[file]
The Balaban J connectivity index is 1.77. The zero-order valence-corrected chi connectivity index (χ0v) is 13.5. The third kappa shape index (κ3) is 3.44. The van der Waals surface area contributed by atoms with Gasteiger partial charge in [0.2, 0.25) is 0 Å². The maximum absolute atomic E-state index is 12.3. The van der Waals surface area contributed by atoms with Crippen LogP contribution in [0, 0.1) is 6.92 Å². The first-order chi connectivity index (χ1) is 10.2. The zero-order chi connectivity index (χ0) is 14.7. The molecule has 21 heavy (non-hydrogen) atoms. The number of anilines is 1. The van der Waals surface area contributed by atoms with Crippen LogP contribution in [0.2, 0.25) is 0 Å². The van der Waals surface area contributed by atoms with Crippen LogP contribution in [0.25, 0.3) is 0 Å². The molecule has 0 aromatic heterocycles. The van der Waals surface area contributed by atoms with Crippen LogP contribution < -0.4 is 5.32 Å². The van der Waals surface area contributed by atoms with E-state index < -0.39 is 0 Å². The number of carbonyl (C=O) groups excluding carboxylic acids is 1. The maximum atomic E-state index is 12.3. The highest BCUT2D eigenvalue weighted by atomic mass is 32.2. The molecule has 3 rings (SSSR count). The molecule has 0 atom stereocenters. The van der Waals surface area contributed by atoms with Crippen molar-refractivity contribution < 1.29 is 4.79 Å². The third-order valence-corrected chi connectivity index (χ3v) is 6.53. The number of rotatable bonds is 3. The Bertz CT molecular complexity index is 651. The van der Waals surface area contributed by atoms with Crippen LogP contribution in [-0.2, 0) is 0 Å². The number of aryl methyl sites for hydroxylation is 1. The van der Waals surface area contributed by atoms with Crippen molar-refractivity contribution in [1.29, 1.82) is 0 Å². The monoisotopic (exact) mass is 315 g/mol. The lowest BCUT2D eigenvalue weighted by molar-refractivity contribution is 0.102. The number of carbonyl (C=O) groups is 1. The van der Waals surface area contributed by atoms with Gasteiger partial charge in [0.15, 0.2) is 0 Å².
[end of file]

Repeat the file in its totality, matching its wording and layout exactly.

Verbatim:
The Balaban J connectivity index is 1.77. The zero-order valence-corrected chi connectivity index (χ0v) is 13.5. The third kappa shape index (κ3) is 3.44. The van der Waals surface area contributed by atoms with Gasteiger partial charge in [0.2, 0.25) is 0 Å². The maximum absolute atomic E-state index is 12.3. The van der Waals surface area contributed by atoms with Crippen LogP contribution in [0, 0.1) is 6.92 Å². The first-order chi connectivity index (χ1) is 10.2. The zero-order chi connectivity index (χ0) is 14.7. The molecule has 21 heavy (non-hydrogen) atoms. The number of anilines is 1. The van der Waals surface area contributed by atoms with Crippen LogP contribution in [0.2, 0.25) is 0 Å². The van der Waals surface area contributed by atoms with Crippen LogP contribution in [0.25, 0.3) is 0 Å². The molecule has 0 aromatic heterocycles. The van der Waals surface area contributed by atoms with Crippen LogP contribution < -0.4 is 5.32 Å². The van der Waals surface area contributed by atoms with E-state index < -0.39 is 0 Å². The number of carbonyl (C=O) groups excluding carboxylic acids is 1. The maximum atomic E-state index is 12.3. The highest BCUT2D eigenvalue weighted by atomic mass is 32.2. The molecule has 3 rings (SSSR count). The molecule has 0 atom stereocenters. The van der Waals surface area contributed by atoms with Crippen molar-refractivity contribution < 1.29 is 4.79 Å². The third-order valence-corrected chi connectivity index (χ3v) is 6.53. The number of rotatable bonds is 3. The Bertz CT molecular complexity index is 651. The van der Waals surface area contributed by atoms with Crippen LogP contribution in [-0.2, 0) is 0 Å². The number of aryl methyl sites for hydroxylation is 1. The van der Waals surface area contributed by atoms with Crippen molar-refractivity contribution in [1.29, 1.82) is 0 Å². The monoisotopic (exact) mass is 315 g/mol. The lowest BCUT2D eigenvalue weighted by molar-refractivity contribution is 0.102. The number of carbonyl (C=O) groups is 1. The van der Waals surface area contributed by atoms with Gasteiger partial charge in [0.15, 0.2) is 0 Å².